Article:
• Tanzania – between 10% and 12% is paid by the individual taxpayer on any gambling winnings;
  • Romania – from January 2023 a higher gambling tax rate of 40% will be placed on all winnings. At present, it’s a staggered percentage, ranging from 1% for over RON 66,750 (€13,500), 16% up to RON 445,000 (€89,900), AND 25% for anything above this.

Frequently Asked Questions

  • Are gambling winnings taxable in England?

    No. If you gamble at a UK registered and licensed organisation, your winnings are not taxable as an income. However, operators and any establishment that facilitates gambling activities will be taxed at a rate of 15%.

  • No. Gambling is not recognised as a profession and therefore no income tax is paid on winnings. There may be requirements to pay tax if you gamble with settings based in other countries, however, within the UK, there is no current gambling tax to pay.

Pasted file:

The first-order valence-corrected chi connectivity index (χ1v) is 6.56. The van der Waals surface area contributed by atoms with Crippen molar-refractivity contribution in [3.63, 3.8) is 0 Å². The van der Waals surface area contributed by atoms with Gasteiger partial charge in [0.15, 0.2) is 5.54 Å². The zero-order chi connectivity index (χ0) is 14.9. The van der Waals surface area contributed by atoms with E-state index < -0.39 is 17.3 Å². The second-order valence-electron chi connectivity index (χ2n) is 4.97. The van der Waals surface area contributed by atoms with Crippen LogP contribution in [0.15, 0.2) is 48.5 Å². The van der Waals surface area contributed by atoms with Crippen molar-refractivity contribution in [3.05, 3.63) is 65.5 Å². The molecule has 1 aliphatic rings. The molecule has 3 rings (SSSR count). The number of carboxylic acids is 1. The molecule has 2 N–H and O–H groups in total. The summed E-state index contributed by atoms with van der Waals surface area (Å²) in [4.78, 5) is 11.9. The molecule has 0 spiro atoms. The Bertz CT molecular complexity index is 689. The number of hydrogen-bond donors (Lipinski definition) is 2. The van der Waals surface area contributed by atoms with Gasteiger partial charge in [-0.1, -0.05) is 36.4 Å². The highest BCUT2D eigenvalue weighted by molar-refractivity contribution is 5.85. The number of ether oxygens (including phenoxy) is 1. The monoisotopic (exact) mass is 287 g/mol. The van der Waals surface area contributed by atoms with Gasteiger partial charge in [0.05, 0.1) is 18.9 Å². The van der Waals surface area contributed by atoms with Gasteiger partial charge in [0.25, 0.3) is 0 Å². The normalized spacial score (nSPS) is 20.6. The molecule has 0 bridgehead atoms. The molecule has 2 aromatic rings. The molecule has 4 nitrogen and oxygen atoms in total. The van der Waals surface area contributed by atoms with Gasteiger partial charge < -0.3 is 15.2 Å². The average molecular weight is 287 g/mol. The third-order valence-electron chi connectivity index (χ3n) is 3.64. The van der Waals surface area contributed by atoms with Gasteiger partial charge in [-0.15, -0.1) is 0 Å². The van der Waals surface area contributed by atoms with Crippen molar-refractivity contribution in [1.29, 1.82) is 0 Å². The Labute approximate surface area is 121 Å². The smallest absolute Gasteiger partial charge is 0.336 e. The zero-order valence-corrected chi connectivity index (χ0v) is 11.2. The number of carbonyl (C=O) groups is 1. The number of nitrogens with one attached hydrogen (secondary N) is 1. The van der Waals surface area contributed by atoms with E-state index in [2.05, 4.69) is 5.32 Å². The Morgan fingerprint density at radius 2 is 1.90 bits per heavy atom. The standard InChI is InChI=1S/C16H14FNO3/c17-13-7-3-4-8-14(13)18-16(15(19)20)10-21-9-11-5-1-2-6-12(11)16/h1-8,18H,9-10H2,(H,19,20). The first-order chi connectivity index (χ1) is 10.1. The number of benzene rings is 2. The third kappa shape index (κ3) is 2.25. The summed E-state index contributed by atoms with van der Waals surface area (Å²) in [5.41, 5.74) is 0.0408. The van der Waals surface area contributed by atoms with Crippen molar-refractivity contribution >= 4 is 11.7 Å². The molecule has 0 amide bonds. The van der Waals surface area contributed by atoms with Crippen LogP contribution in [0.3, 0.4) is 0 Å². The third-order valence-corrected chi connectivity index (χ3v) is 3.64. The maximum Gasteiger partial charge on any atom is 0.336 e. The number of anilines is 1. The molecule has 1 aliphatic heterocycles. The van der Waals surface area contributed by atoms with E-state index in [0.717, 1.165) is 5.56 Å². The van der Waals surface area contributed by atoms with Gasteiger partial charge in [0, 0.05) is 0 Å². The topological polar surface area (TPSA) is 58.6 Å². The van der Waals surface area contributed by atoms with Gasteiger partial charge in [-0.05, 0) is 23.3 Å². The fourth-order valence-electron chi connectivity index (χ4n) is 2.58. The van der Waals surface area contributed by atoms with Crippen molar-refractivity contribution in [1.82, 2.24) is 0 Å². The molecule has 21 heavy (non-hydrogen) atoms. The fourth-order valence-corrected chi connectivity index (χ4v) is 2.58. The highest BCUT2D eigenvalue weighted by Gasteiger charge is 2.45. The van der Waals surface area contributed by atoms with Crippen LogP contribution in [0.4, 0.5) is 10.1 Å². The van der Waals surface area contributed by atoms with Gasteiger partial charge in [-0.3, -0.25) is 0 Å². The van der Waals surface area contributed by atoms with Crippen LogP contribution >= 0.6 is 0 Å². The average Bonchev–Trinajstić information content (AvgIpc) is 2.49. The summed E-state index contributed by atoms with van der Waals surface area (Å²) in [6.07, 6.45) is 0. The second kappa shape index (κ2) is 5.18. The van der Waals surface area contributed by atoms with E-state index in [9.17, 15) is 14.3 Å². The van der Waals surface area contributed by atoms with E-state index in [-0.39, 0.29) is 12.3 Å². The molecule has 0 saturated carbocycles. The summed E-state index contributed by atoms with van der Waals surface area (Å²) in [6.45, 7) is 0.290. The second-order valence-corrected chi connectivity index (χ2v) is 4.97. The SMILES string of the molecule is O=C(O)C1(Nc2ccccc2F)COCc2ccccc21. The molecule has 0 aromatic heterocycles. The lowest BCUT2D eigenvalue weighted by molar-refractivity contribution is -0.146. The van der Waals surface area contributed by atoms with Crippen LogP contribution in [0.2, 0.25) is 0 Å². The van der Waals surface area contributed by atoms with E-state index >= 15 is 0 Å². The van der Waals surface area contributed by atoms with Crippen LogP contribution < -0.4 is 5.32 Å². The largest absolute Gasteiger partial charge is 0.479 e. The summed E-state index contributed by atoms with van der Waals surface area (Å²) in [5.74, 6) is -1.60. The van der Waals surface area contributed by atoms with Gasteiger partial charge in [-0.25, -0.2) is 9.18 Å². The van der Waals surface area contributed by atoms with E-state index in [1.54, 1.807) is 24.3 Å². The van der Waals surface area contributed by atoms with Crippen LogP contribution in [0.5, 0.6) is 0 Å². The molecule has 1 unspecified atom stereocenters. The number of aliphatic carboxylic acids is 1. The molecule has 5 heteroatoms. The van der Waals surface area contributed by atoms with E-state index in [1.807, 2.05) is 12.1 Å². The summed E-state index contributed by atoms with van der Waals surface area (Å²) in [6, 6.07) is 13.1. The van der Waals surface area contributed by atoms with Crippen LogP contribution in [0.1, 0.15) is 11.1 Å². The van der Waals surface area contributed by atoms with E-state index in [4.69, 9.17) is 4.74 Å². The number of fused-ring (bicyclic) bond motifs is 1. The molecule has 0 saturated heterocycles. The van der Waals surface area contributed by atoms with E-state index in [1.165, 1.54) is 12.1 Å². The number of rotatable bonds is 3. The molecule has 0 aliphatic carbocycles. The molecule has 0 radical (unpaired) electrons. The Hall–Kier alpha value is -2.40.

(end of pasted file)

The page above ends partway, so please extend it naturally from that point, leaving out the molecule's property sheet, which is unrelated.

• As part of the UK and taxed via HM Revenue and Customs, there are no gambling taxes to pay if you are based in Scotland.

  • In the UK, lottery duty is not paid. Income from the lottery is classed as gambling winnings and is therefore void of tax requirements.

  • Similarly to England, Scotland, and Northern Ireland, there is no general betting duty to be paid by individuals. 

The people behind this page

Online gambling content experts helped write, edit and check this page:

Alice is a Content Editor at Gambling Deals and has a major hand in writing, editing, and planning the copy that ends up on the site. She's always on the lookout for new ways to bring the site to life, and regularly catches up with industry experts to get the latest on where things are heading. Outside work Alice plays lacrosse, knuckles down with French, and keeps close tabs on Arsenal FC.